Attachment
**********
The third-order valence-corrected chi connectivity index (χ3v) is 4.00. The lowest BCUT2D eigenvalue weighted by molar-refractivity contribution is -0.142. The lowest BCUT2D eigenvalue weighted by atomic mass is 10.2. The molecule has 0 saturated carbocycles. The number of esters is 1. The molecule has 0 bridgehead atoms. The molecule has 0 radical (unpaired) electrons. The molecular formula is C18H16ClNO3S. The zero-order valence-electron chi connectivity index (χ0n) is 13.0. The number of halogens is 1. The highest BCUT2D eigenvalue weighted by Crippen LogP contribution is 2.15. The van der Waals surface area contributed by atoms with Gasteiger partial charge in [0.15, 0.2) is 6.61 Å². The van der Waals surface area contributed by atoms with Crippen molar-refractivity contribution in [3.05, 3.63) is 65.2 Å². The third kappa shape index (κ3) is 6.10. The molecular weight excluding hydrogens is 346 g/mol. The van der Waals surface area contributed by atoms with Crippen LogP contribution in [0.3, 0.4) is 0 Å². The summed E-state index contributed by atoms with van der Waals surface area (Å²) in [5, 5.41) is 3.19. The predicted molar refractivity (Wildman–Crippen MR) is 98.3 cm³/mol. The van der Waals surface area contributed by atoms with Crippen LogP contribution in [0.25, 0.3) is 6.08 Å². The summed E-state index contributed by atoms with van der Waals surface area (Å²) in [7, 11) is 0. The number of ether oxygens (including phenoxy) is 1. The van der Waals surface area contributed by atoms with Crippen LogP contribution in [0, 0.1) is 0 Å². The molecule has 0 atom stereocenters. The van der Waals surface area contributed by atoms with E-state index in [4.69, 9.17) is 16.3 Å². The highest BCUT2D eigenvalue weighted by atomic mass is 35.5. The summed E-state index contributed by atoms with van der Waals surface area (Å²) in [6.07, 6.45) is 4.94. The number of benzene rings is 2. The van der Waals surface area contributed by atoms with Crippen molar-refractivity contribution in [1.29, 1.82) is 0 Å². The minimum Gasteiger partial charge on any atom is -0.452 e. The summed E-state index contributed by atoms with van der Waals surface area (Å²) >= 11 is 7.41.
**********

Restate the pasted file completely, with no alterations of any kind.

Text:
The third-order valence-corrected chi connectivity index (χ3v) is 4.00. The lowest BCUT2D eigenvalue weighted by molar-refractivity contribution is -0.142. The lowest BCUT2D eigenvalue weighted by atomic mass is 10.2. The molecule has 0 saturated carbocycles. The number of esters is 1. The molecule has 0 bridgehead atoms. The molecule has 0 radical (unpaired) electrons. The molecular formula is C18H16ClNO3S. The zero-order valence-electron chi connectivity index (χ0n) is 13.0. The number of halogens is 1. The highest BCUT2D eigenvalue weighted by Crippen LogP contribution is 2.15. The van der Waals surface area contributed by atoms with Gasteiger partial charge in [0.15, 0.2) is 6.61 Å². The van der Waals surface area contributed by atoms with Crippen molar-refractivity contribution in [3.05, 3.63) is 65.2 Å². The third kappa shape index (κ3) is 6.10. The molecular weight excluding hydrogens is 346 g/mol. The van der Waals surface area contributed by atoms with Crippen LogP contribution in [0.3, 0.4) is 0 Å². The summed E-state index contributed by atoms with van der Waals surface area (Å²) in [5, 5.41) is 3.19. The predicted molar refractivity (Wildman–Crippen MR) is 98.3 cm³/mol. The van der Waals surface area contributed by atoms with Crippen LogP contribution in [0.25, 0.3) is 6.08 Å². The summed E-state index contributed by atoms with van der Waals surface area (Å²) in [7, 11) is 0. The number of ether oxygens (including phenoxy) is 1. The van der Waals surface area contributed by atoms with Crippen LogP contribution in [0, 0.1) is 0 Å². The molecule has 0 atom stereocenters. The van der Waals surface area contributed by atoms with E-state index in [4.69, 9.17) is 16.3 Å². The highest BCUT2D eigenvalue weighted by atomic mass is 35.5. The summed E-state index contributed by atoms with van der Waals surface area (Å²) in [6.07, 6.45) is 4.94. The number of benzene rings is 2. The van der Waals surface area contributed by atoms with Crippen molar-refractivity contribution in [1.29, 1.82) is 0 Å². The minimum Gasteiger partial charge on any atom is -0.452 e. The summed E-state index contributed by atoms with van der Waals surface area (Å²) >= 11 is 7.41.